institutions on the highest idea of justice and equality, who
feel that their enfranchisement is of vital importance to this
end, why ask them to stand aside while 2,000,000 ignorant men are
ushered into the halls of legislation?

EDWARD M. DAVIS asked what had been done with Mr. Burleigh's
amendment.

The CHAIR--No action was taken upon it, as no one seconded it.

ABBY KELLY FOSTER said: I am in New York for medical treatment,
not for speech-making; yet I must say a few words in relation to
a remark recently made on this platform--that "The negro should
not enter the kingdom of politics before woman, because he would
be an additional weight against her enfranchisement." Were the
negro and woman in the same civil, social, and religious status
to-day, I should respond aye, with all my heart, to this
sentiment. What are the facts? You say the negro has the civil
rights bill, also the military reconstruction bill granting him
suffrage. It has been well said, "he has the title deed to
liberty, but is not yet in the possession of liberty." He is
treated as a slave to-day in the several districts of the South.
Without wages, without family rights, whipped and beaten by
thousands, given up to the most horrible outrages, without that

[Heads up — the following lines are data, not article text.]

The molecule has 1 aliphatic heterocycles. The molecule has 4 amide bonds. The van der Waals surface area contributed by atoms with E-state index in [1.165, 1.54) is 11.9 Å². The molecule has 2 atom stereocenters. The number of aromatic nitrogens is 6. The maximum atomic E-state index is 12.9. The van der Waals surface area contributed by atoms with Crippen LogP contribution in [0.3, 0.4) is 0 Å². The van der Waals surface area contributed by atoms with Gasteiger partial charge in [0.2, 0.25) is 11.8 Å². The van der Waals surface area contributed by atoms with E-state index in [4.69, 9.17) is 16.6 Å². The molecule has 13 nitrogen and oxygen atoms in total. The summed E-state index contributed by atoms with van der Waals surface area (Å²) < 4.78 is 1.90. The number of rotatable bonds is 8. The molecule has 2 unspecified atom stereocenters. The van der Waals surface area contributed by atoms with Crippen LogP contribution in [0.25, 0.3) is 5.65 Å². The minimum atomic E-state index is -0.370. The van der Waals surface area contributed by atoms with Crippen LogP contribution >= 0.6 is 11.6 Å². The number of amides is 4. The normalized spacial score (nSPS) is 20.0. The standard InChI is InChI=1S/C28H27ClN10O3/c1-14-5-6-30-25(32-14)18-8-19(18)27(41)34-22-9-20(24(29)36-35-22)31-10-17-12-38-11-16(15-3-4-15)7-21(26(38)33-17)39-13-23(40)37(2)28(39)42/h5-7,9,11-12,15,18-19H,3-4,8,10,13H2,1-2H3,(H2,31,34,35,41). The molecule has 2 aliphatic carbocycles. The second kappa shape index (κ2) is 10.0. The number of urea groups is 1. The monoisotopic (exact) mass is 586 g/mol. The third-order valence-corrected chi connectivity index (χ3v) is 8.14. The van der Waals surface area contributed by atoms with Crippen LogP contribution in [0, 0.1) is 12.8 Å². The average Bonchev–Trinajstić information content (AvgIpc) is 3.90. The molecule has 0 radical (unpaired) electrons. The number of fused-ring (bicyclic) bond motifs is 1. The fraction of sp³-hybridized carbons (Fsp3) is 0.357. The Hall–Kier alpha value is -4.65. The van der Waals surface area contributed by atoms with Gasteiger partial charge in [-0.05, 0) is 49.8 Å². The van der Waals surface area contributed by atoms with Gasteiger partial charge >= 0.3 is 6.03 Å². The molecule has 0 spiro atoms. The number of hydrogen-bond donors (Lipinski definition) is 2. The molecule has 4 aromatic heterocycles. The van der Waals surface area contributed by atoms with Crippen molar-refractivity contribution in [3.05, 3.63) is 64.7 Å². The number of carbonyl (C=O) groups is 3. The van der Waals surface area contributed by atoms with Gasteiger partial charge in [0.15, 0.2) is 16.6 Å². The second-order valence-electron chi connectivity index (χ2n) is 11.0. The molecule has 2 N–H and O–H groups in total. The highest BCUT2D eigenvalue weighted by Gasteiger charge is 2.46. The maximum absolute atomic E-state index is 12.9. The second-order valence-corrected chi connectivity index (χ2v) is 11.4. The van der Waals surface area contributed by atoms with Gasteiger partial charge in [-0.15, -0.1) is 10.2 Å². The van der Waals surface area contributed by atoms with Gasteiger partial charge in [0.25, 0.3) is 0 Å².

protection which his value as property formerly gave him. Again,
he is liable without farther guarantees, to be plunged into
peonage, serfdom or even into chattel slavery. Have we any true
sense of justice, are we not dead to the sentiment of humanity if
we shall wish to postpone his security against present woes and
future enslavement till woman shall obtain political rights?

Rev. HENRY WARD BEECHER said: It seems that my modesty in not
lending my name has been a matter of some grief. I will try
hereafter to be less modest. When I get my growth I hope to
overcome that. I certainly should not have been present to-day,
except that a friend said to me that some who were expected had
not come. When a cause is well launched and is prospering, I
never feel specially called to help it. When a cause that I
believe to be just is in the minority, and is struggling for a
hearing, then I should always be glad to be counted among those
who were laboring for it in the days when it lacked friends. I
come to bear testimony, not as if I had not already done it, but
again, as confirmed by all that I have read, whether of things